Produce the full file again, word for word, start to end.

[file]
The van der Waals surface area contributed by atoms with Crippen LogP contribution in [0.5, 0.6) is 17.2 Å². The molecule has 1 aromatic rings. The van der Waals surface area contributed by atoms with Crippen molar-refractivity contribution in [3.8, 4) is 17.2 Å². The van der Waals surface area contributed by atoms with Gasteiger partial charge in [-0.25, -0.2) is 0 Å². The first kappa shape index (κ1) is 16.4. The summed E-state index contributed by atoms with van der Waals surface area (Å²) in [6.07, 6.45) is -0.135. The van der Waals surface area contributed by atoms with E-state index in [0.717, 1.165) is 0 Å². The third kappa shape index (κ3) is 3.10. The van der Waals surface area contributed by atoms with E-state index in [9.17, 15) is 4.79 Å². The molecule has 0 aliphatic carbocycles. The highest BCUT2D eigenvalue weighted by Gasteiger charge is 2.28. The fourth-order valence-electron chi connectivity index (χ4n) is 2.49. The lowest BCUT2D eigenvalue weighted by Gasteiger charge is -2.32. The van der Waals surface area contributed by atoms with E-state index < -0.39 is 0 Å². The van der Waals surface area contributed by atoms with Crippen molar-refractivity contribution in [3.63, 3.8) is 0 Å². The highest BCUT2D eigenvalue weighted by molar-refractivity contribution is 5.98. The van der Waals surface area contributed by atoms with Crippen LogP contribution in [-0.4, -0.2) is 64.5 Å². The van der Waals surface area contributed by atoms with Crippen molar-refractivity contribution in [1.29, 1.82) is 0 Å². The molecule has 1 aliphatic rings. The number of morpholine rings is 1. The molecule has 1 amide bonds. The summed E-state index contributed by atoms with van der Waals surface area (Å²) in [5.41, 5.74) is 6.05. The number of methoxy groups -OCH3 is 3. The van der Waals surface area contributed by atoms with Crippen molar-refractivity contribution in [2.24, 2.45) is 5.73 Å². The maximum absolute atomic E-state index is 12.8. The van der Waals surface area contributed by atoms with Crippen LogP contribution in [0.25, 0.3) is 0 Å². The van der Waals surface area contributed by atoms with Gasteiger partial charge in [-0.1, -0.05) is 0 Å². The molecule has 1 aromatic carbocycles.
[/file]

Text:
The van der Waals surface area contributed by atoms with Crippen LogP contribution in [0.5, 0.6) is 17.2 Å². The molecule has 1 aromatic rings. The van der Waals surface area contributed by atoms with Crippen molar-refractivity contribution in [3.8, 4) is 17.2 Å². The van der Waals surface area contributed by atoms with Gasteiger partial charge in [-0.25, -0.2) is 0 Å². The first kappa shape index (κ1) is 16.4. The summed E-state index contributed by atoms with van der Waals surface area (Å²) in [6.07, 6.45) is -0.135. The van der Waals surface area contributed by atoms with E-state index in [0.717, 1.165) is 0 Å². The third kappa shape index (κ3) is 3.10. The van der Waals surface area contributed by atoms with E-state index in [9.17, 15) is 4.79 Å². The molecule has 0 aliphatic carbocycles. The highest BCUT2D eigenvalue weighted by Gasteiger charge is 2.28. The fourth-order valence-electron chi connectivity index (χ4n) is 2.49. The lowest BCUT2D eigenvalue weighted by Gasteiger charge is -2.32. The van der Waals surface area contributed by atoms with E-state index < -0.39 is 0 Å². The van der Waals surface area contributed by atoms with Crippen molar-refractivity contribution in [3.63, 3.8) is 0 Å². The highest BCUT2D eigenvalue weighted by molar-refractivity contribution is 5.98. The van der Waals surface area contributed by atoms with Crippen LogP contribution in [-0.4, -0.2) is 64.5 Å². The van der Waals surface area contributed by atoms with Crippen molar-refractivity contribution in [1.29, 1.82) is 0 Å². The molecule has 1 aliphatic rings. The number of morpholine rings is 1. The molecule has 1 amide bonds. The summed E-state index contributed by atoms with van der Waals surface area (Å²) in [5.41, 5.74) is 6.05. The number of methoxy groups -OCH3 is 3. The van der Waals surface area contributed by atoms with Crippen molar-refractivity contribution in [2.24, 2.45) is 5.73 Å². The maximum absolute atomic E-state index is 12.8. The van der Waals surface area contributed by atoms with Crippen LogP contribution in [0.25, 0.3) is 0 Å². The van der Waals surface area contributed by atoms with Gasteiger partial charge in [-0.1, -0.05) is 0 Å². The molecule has 1 aromatic carbocycles.